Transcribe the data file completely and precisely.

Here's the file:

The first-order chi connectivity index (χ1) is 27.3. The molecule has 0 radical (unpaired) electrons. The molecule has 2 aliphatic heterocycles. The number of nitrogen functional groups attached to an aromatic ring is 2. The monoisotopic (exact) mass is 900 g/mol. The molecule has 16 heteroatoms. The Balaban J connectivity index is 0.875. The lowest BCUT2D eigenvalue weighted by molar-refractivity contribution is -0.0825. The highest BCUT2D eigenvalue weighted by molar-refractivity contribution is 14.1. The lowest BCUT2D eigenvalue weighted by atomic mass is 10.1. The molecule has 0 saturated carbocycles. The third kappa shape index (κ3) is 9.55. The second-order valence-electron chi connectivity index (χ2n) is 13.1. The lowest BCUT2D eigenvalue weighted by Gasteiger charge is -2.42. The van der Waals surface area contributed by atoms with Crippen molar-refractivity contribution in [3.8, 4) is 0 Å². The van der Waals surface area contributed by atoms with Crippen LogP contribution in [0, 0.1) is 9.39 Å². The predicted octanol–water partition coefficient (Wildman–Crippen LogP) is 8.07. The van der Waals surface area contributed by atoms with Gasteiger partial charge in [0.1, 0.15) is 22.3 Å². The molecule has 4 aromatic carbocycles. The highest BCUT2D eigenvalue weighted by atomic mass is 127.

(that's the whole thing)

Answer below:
The first-order chi connectivity index (χ1) is 27.3. The molecule has 0 radical (unpaired) electrons. The molecule has 2 aliphatic heterocycles. The number of nitrogen functional groups attached to an aromatic ring is 2. The monoisotopic (exact) mass is 900 g/mol. The molecule has 16 heteroatoms. The Balaban J connectivity index is 0.875. The lowest BCUT2D eigenvalue weighted by molar-refractivity contribution is -0.0825. The highest BCUT2D eigenvalue weighted by molar-refractivity contribution is 14.1. The lowest BCUT2D eigenvalue weighted by atomic mass is 10.1. The molecule has 0 saturated carbocycles. The third kappa shape index (κ3) is 9.55. The second-order valence-electron chi connectivity index (χ2n) is 13.1. The lowest BCUT2D eigenvalue weighted by Gasteiger charge is -2.42. The van der Waals surface area contributed by atoms with Crippen molar-refractivity contribution in [3.8, 4) is 0 Å². The van der Waals surface area contributed by atoms with Crippen LogP contribution in [0, 0.1) is 9.39 Å². The predicted octanol–water partition coefficient (Wildman–Crippen LogP) is 8.07. The van der Waals surface area contributed by atoms with Gasteiger partial charge in [0.1, 0.15) is 22.3 Å². The molecule has 4 aromatic carbocycles. The highest BCUT2D eigenvalue weighted by atomic mass is 127.